bluffs, with no cannons, or you can rob your ship of cannons to man the 
fort and hope that your ship is not sunk on the journey back home).  You 
can deposit your ill-begotten gold in the fort for safe keeping, then sail
back in your little schooner to the home country and float a loan (there 
is a bank in the game) to buy a big ship with tons of space/cannon, so that
you can retrieve your gold and get it back to the mother country safely.

Placement of the tiles can be exquisite: say you've discovered a big gold
mine, but your opponent has a bigger ship and is nearby.  You can't place
the tile because of compatibility problems then it goes into a public 
discarded pile face up!  So then you must wait until you find a place where 
you can: (a) place the tile legally, (b) where it is now far from your opponent,
or even better, (c) is next to a shallows tile that his big ship can't 
sail through while yours can.  By the time he gets back to the mainland to
trade in for a schooner, you've depleted the mine and are off to fame and
fortune in your homeland.  Of course, all the while he'll be attempting to
place any good public tiles and explore another way towards that big mine 
by circling around you.  It should now be apparent that you actually 'build'
the map while you discover it; creating it in puzzle fashion.  Players of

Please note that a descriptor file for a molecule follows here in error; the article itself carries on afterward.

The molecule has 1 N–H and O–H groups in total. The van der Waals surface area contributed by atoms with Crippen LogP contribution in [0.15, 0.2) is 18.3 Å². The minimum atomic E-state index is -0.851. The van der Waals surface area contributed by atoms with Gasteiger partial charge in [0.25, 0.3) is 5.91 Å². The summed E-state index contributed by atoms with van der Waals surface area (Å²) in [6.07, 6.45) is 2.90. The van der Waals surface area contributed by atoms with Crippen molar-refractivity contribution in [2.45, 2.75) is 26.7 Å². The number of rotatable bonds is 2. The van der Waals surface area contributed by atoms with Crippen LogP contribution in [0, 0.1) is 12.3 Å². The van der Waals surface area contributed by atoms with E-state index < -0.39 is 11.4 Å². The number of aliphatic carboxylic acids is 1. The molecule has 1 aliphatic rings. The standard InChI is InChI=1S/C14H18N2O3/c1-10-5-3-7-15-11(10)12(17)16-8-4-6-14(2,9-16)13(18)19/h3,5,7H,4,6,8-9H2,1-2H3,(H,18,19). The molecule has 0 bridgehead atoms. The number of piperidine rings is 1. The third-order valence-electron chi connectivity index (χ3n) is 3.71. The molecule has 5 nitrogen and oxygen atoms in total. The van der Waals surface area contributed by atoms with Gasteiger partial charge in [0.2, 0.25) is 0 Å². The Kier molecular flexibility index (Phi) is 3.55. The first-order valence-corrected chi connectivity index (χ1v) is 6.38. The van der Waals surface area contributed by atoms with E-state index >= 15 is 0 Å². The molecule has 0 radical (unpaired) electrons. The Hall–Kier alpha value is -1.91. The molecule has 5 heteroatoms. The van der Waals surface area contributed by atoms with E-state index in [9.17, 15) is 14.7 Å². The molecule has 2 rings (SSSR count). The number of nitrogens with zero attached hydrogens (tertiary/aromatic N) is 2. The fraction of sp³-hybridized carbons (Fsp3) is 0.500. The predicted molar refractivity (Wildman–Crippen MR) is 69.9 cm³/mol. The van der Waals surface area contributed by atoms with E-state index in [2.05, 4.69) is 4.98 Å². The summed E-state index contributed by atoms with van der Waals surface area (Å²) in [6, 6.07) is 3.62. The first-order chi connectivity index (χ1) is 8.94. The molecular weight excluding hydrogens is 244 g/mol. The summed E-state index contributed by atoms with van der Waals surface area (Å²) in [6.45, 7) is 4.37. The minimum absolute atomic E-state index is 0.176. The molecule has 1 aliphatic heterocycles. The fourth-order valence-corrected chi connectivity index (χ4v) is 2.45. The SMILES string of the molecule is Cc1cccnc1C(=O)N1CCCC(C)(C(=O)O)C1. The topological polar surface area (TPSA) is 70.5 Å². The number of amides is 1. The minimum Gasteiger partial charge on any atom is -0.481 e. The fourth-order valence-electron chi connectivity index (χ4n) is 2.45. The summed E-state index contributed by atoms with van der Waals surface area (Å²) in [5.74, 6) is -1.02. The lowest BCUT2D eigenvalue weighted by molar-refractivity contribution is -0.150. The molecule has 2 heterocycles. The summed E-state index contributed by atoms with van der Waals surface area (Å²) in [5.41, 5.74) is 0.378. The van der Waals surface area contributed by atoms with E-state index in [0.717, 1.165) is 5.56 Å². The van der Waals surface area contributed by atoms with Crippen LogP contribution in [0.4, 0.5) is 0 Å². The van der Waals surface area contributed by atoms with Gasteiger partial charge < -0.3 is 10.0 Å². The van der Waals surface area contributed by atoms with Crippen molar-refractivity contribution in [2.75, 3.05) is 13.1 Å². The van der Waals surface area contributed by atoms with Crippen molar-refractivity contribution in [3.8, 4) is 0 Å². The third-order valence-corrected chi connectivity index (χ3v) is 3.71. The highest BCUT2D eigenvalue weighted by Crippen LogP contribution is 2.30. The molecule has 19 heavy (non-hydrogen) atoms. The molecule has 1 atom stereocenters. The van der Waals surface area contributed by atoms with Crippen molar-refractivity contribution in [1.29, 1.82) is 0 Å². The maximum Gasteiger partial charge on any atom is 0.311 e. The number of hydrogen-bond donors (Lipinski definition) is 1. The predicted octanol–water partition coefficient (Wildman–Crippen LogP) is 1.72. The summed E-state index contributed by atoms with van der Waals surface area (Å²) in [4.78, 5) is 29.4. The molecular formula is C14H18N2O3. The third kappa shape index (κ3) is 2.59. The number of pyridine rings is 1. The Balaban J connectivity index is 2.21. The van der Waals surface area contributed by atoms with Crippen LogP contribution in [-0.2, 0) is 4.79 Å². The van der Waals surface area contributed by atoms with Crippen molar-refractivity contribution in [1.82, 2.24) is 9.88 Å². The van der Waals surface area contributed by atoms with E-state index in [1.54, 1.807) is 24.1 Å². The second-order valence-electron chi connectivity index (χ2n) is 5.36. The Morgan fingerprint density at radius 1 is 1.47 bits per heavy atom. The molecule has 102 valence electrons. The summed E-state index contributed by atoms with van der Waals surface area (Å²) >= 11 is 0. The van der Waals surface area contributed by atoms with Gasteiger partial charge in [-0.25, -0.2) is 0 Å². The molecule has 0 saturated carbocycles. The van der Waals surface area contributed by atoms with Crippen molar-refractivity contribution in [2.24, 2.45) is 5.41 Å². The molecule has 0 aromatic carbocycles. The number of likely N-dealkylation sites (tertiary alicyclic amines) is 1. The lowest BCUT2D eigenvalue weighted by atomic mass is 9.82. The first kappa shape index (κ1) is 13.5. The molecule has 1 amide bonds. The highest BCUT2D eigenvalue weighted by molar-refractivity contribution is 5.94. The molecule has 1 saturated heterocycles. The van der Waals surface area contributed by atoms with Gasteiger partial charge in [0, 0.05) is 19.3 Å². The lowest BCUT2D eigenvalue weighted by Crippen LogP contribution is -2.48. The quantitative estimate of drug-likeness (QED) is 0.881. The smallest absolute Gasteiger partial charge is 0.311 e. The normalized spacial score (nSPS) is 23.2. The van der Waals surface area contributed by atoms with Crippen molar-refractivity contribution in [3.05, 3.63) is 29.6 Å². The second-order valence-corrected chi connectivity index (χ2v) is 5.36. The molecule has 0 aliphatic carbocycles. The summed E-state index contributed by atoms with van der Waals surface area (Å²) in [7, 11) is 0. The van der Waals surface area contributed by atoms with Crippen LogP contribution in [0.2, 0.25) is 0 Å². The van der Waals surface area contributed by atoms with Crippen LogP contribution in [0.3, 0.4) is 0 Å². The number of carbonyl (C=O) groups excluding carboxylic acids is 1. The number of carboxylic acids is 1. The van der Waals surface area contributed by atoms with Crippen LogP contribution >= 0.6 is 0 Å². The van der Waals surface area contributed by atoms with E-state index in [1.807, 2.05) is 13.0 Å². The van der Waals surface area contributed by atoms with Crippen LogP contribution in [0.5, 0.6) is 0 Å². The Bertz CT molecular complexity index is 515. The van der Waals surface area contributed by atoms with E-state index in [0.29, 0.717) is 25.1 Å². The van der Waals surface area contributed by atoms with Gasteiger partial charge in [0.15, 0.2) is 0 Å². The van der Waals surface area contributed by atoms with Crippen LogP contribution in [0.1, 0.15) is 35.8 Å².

Scrabble will be able to use some of their skills here.  Good card play, 
knowing when to bluff and when to not, when to fire and when to run all make
for a superb strategy stew that uses basically simple mechanics. This game
has the most unique game engine I've found since "Up Front" and "We the 
Now, the question is, why hasn't someone published this game here and 
elsewhere; all of Tresham's other games have been picked up and sold 
under license elsewhere (AH's Civ and 1830, for example).  This game is 
not, ofcourse, a very good sim of New World exploration, and the graphics
and physical quality are about on par with an AH game of the late 70s/early
80s, but as a game it is exquisite.  And the further on I've gone in my
gaming career the further I've gotten from the detailed sims (3DoG, OCS)
and the closer I've embraced little jewels like Spanish Main.  Great
tension, tough decisions, and a playing time of 1.5 to 3 hours all add up
to great entertainment.  I couldn't give it a higher recommendation.

(c) David Richtmyer
This review may not be reprinted without the author's permission.

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Page Last Updated: 4/10/03